Welcome from the Chief
Autumn has arrived and this month we’re encouraging residents to keep basic fire safety advice in mind before lighting their fires for the first time.
This advice coincides with annual Chimney Safety Week ( 5th – 12th of September), which encourages residents to be mindful of fire safety as temperatures begin to fall.
Most chimney fires are preventable – but our firefighters were called to 172 chimney fires last year.
We did see a reduction in the number of chimney fires we attended compared to the previous year, and it is good to see that the fire safety messages we promoted were effective.
Again, this year we would like to remind the public about the importance of keeping yourself and your family safe by reducing the risk of fires.
The most common causes of chimney fires are inadequately sized or poorly installed appliances, blocked chimneys and the use of wet wood in burners.
There are a number of precautionary measures which can be taken to ensure you and your household are as safe as possible when lighting fires at home.
A good way to begin thinking about your chimney safety is to have your chimney swept by a certified member of the National Association of Chimney Sweeps. Infrequent sweeping of chimneys can increase the risk of chimney fires, and can even cause carbon monoxide poisoning.
All chimneys should be swept on a regular basis, and now is the perfect time to do so before the colder winter months set in and you begin to use your fire and chimneys again more regularly.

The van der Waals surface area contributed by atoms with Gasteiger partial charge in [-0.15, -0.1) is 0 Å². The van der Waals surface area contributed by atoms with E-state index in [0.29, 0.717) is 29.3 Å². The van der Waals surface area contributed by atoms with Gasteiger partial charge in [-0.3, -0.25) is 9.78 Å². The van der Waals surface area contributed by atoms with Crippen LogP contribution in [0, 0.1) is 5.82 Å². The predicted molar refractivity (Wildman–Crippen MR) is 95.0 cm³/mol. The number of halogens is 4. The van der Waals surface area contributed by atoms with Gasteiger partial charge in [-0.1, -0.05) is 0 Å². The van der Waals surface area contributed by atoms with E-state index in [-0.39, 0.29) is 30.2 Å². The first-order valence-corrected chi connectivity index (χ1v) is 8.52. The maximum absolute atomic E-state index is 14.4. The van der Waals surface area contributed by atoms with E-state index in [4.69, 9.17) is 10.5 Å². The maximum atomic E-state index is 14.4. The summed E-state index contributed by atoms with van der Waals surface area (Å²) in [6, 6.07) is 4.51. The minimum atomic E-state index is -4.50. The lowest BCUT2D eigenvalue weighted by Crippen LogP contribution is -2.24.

It costs less than £100 to have your chimney swept so I would urge everyone to arrange this before they light their first fire this autumn.
Regular maintenance of your chimney will depend on the fuel you burn – if you burn oil or gas, your chimney should be swept once a year; bituminous coal, twice a year; wood up to four times a year; and smokeless coals at least once a year. Also, do not burn wet wood.
When considering a heating installation such as a coal or log burner in the home, it is important that you take into account the size of the appliance. An appliance which is too large will never become hot enough to effectively burn all of the fuel within the wood, and unburned fuel will pass up the chimney as smoke, condensing within the flue as extremely flammable creosote.
Finally, to reduce the risk of fire in your home, always make sure embers are properly put out before you go to bed and use a fire guard to protect against flying sparks from hot embers.
If the worst should happen, a smoke alarm can give you the extra time you need to escape in a house fire – so make sure you test yours regularly.
Spreading the word on student fire safety
North Wales Fire and Rescue Service will be working in partnership with higher education establishments across North Wales during September and October to ensure students are as safe as possible from fires and road traffic collisions.
Staff will be attending ‘Fresher’s Fairs’ events at Bangor University and Glyndŵr, Wrexham to give safety advice to students embarking on their first year of University life.
If you’re starting university or college this month, or if your loved ones are leaving home and you want to make sure they stay safe, our Facebook site is a great source of relevant fire safety information – visit www.facebook/northwalesfireservice and follow our page to keep up to date with safety advice.